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Sun, Jan. 26

Grant money makes difference in community; helps low-to-moderate-income residents

Joann Clay packs up meals for delivery, in March 2015, at the Prescott Meals on Wheels kitchen at the Prescott Adult Center on Rosser Street. Meals on Wheels is a CDBG recipient.
Photo by Les Stukenberg.

Joann Clay packs up meals for delivery, in March 2015, at the Prescott Meals on Wheels kitchen at the Prescott Adult Center on Rosser Street. Meals on Wheels is a CDBG recipient.

PRESCOTT – The Aubrey Street building that houses Prescott’s Boys and Girls Club of Central Arizona was constructed decades ago to serve senior citizens – not young people.

But for much of the past decade, the Boys and Girls Club has used the building, which the Adult Center of Prescott vacated when it moved into a new building on Rosser Street in 2007.

Over the years, that sometimes meant making do with what was on hand. “Kids were playing basketball in the parking lot,” Joe Baynes, the chairman of the Boys and Girls Club board, said of the outdoor activities at the Aubrey Street site.

That all changed earlier this past fall with the completion of a new outdoor basketball court – a project that was paid for through a $44,632 federal Community Development Block Grant (CDBG).

“It was a good project,” said Baynes, who also serves as the City of Prescott Recreation Services Director but volunteers with the Boys and Girls Club. “The Boys and Girls Club building really wasn’t built for kids. And an outside play area was really crucial.”

The new basketball court gets the children closer to the building, Baynes said. The space also will be used for floor hockey, pickleball, and dodgeball, he added.

The Boys and Girls Club was just one of a number of organizations and efforts to receive CDBG money in 2016 through the City of Prescott’s share of grant money allotted through the U.S. Department of Housing and Urban Development.

Prescott Planning Manager George Worley explained that the city annually receives a share of the grant money to allocate to local causes that help low-to-moderate-income residents.

Worley said the city’s CDBG money totaled $233,000 for 2016. The amount fluctuates slightly each year, he said, noting that the total was close to $250,000 five years ago.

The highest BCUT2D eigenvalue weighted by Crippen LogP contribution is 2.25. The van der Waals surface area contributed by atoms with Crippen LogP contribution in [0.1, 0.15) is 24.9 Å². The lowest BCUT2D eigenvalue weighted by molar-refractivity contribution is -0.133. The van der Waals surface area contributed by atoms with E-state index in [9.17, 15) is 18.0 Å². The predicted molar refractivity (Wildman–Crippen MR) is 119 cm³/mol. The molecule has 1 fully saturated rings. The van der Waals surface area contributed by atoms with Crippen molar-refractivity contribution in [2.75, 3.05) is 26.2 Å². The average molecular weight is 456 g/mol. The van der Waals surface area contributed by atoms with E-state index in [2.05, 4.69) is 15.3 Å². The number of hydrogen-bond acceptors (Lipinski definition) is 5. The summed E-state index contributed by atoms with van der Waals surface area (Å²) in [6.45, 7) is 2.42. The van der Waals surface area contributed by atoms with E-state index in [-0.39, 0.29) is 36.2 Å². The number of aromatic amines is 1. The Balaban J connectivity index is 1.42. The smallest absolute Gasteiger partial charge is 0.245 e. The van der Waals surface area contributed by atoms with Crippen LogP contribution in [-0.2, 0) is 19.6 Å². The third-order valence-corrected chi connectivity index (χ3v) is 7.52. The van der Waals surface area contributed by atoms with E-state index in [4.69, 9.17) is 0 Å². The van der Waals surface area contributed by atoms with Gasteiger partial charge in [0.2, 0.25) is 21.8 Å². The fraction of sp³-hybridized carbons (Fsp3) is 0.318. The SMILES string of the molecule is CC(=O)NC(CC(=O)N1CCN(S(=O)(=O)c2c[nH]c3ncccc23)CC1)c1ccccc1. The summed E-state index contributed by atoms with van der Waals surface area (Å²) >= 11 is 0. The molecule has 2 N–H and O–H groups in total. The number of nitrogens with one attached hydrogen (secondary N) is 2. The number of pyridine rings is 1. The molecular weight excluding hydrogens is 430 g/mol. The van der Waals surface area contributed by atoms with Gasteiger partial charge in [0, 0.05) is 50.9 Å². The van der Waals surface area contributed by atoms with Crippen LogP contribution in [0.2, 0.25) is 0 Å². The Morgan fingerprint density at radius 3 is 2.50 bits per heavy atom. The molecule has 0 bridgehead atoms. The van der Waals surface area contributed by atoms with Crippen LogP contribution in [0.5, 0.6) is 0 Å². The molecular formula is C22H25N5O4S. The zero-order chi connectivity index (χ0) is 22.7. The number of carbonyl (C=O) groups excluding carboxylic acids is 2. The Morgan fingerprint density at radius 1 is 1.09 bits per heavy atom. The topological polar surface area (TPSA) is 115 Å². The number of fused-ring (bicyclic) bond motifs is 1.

Also getting CDBG money in 2016 was Prescott Meals on Wheels – an organization that has received the grants consistently through the years. Meals on Wheels’ total was $12,000, and the organization received $11,000 in 2015, and $23,000 in 2014, said Bert Ijams, executive director.

She pointed out that the grant money goes largely to help clients who are referred through the Area Agency on Aging.

“We never put anyone on a waiting list,” Ijams said. She explained that Meals on Wheels provides home delivery to home-bound seniors who are unable to access meals by other means.

The CDBG grants and the City of Prescott have been “remarkably helpful” to the organization’s goals, Ijams said.

The Boys and Girls Club and Meals and Wheels were two of about 20 organizations that applied for money in 2016.

Each year, the city seeks applications from eligible nonprofit organizations, and ultimately decides which projects will receive the money. A CDBG Citizens Advisory Committee advises the Prescott City Council on which organizations should receive grants, and the City Council makes the final decision.

Darla Eastman, CDBG grant administrator for the city, said the committee members conduct multiple meetings throughout the process before reaching their recommendations. For 2016, she said, the money was split between seven or eight projects.

Worley said the committee takes a number of factors into consideration, including whether the applications are complete, and whether the organizations will be able to carry out their goals. “We need a stable organization to be an applicant,” he said.

The next round of review for CDGB money is set to get started in early 2017. An application workshop is set for Jan. 11, while the grant applications are due to the city by Feb. 26. A public hearing will take place on March 14, and the Citizen Advisory Committee will rank the projects by March 22. A second public hearing will take place on April 25, with a third planned for May 9, after which the City Council is scheduled to approve the 2017 plan. The funding year begins on May 11.

More information on the 2017 application process is available on the city’s website at:

Follow Cindy Barks on Twitter @Cindy_Barks. Reach her at 928-445-3333, ext. 2034, or 928-642-0951.

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